0
$\begingroup$

Let X have a gamma distribution with parameters $\alpha > 2$ and $\beta > 0$.

a. Prove that the mean of $\frac{1}{X}$ is $\frac{\beta}{(\alpha -1)}$

My approach:

$$\frac{\beta^\alpha}{\Gamma(\alpha)}\int_0^{\infty} \frac{1}{x}x^{\alpha-1}e^{-\beta x}dx = \frac{\beta^{\alpha}}{\Gamma(\alpha)}\frac{\Gamma(\alpha-1)}{\beta^{\alpha-1}}$$ Using the identity:
1.$\frac{\beta}{\Gamma(\alpha)}\int_0^{\infty} x^{\alpha-1}e^{-\beta x}dx = \frac{\Gamma(\alpha)}{\beta^{\alpha}}$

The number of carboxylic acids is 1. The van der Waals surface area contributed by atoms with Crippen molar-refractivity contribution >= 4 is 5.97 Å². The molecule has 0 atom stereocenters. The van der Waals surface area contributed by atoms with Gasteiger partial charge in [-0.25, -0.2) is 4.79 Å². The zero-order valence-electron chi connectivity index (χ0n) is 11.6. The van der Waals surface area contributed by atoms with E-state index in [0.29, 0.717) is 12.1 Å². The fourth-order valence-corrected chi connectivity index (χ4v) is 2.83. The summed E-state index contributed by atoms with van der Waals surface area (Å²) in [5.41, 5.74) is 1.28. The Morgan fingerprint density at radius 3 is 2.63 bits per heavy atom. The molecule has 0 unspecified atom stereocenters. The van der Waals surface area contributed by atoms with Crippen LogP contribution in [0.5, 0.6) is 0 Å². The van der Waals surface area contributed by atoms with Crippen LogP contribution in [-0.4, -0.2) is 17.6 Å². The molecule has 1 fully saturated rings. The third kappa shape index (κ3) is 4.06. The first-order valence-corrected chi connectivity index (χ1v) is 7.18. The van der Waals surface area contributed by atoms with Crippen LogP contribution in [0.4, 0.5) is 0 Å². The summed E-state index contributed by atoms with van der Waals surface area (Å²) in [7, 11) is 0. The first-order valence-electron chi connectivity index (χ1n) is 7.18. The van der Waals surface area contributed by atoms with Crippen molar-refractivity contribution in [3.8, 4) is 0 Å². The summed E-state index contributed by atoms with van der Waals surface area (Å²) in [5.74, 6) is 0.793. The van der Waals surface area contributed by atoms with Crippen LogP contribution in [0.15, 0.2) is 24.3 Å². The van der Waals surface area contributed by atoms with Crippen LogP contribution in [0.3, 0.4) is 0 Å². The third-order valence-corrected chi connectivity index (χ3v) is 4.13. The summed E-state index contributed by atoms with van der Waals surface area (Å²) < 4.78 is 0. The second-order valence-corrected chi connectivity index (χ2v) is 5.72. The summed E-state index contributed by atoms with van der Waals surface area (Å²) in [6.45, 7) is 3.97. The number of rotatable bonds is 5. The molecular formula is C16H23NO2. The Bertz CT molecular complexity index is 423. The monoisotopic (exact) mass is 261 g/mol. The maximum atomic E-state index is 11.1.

2. $\Gamma(\alpha) = (\alpha-1)\Gamma(\alpha-1)$

With some simple algebra:

$$\beta^{\alpha}\beta^{-(\alpha-1)}(\alpha-1)^{-1}\Gamma(\alpha-1)^{-1}\Gamma(\alpha-1) = \frac{\beta}{(\alpha-1)}?$$

$\endgroup$
3
  • $\begingroup$ Looks good to me. What is your question? $\endgroup$ Sep 9, 2021 at 14:22
  • $\begingroup$ @AdrianKeister Was checking that my method was correct as the book I answered this from failed to provide the solution $\endgroup$
    – Stackcans
    Sep 9, 2021 at 14:40
  • 1
    $\begingroup$ I recall providing the answer for all powers $E[X^p]$ in the duplicate thread. $\endgroup$
    – whuber
    Sep 9, 2021 at 14:53

0

Browse other questions tagged or ask your own question.